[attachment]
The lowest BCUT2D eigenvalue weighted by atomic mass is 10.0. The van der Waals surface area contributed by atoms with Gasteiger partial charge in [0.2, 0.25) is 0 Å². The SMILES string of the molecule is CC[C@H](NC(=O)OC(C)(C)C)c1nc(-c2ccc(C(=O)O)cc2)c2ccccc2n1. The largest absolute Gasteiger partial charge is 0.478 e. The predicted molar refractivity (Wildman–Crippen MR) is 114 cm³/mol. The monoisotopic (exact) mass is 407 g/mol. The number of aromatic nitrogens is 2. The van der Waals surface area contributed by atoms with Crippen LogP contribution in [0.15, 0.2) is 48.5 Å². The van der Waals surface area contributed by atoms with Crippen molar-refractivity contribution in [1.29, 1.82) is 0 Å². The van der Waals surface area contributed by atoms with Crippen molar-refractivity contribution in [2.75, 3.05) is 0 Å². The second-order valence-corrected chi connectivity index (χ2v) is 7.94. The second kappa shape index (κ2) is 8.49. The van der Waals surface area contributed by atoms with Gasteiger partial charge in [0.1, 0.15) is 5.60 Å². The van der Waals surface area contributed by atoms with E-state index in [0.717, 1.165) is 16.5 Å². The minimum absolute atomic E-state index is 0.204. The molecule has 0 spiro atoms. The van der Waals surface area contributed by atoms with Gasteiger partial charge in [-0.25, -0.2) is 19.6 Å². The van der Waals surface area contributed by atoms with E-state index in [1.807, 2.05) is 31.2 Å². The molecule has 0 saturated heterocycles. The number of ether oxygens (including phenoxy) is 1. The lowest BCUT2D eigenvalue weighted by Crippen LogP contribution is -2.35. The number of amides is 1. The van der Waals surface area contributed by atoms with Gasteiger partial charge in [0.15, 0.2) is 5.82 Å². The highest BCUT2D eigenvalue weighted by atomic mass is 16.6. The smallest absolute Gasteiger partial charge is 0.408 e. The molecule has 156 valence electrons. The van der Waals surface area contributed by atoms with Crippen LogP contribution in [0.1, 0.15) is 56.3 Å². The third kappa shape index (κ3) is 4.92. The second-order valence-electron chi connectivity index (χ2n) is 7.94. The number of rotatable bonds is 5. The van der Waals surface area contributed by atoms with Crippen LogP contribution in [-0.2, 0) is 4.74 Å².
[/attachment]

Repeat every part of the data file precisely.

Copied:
The lowest BCUT2D eigenvalue weighted by atomic mass is 10.0. The van der Waals surface area contributed by atoms with Gasteiger partial charge in [0.2, 0.25) is 0 Å². The SMILES string of the molecule is CC[C@H](NC(=O)OC(C)(C)C)c1nc(-c2ccc(C(=O)O)cc2)c2ccccc2n1. The largest absolute Gasteiger partial charge is 0.478 e. The predicted molar refractivity (Wildman–Crippen MR) is 114 cm³/mol. The monoisotopic (exact) mass is 407 g/mol. The number of aromatic nitrogens is 2. The van der Waals surface area contributed by atoms with Crippen LogP contribution in [0.15, 0.2) is 48.5 Å². The van der Waals surface area contributed by atoms with Crippen molar-refractivity contribution in [1.29, 1.82) is 0 Å². The van der Waals surface area contributed by atoms with Crippen molar-refractivity contribution in [2.75, 3.05) is 0 Å². The second-order valence-corrected chi connectivity index (χ2v) is 7.94. The second kappa shape index (κ2) is 8.49. The van der Waals surface area contributed by atoms with Gasteiger partial charge in [0.1, 0.15) is 5.60 Å². The van der Waals surface area contributed by atoms with E-state index in [0.717, 1.165) is 16.5 Å². The minimum absolute atomic E-state index is 0.204. The molecule has 0 spiro atoms. The van der Waals surface area contributed by atoms with Gasteiger partial charge in [-0.25, -0.2) is 19.6 Å². The van der Waals surface area contributed by atoms with E-state index in [1.807, 2.05) is 31.2 Å². The molecule has 0 saturated heterocycles. The number of ether oxygens (including phenoxy) is 1. The lowest BCUT2D eigenvalue weighted by Crippen LogP contribution is -2.35. The number of amides is 1. The van der Waals surface area contributed by atoms with Gasteiger partial charge in [0.15, 0.2) is 5.82 Å². The highest BCUT2D eigenvalue weighted by atomic mass is 16.6. The smallest absolute Gasteiger partial charge is 0.408 e. The molecule has 156 valence electrons. The van der Waals surface area contributed by atoms with Crippen LogP contribution in [0.1, 0.15) is 56.3 Å². The third kappa shape index (κ3) is 4.92. The second-order valence-electron chi connectivity index (χ2n) is 7.94. The number of rotatable bonds is 5. The van der Waals surface area contributed by atoms with Crippen LogP contribution in [-0.2, 0) is 4.74 Å².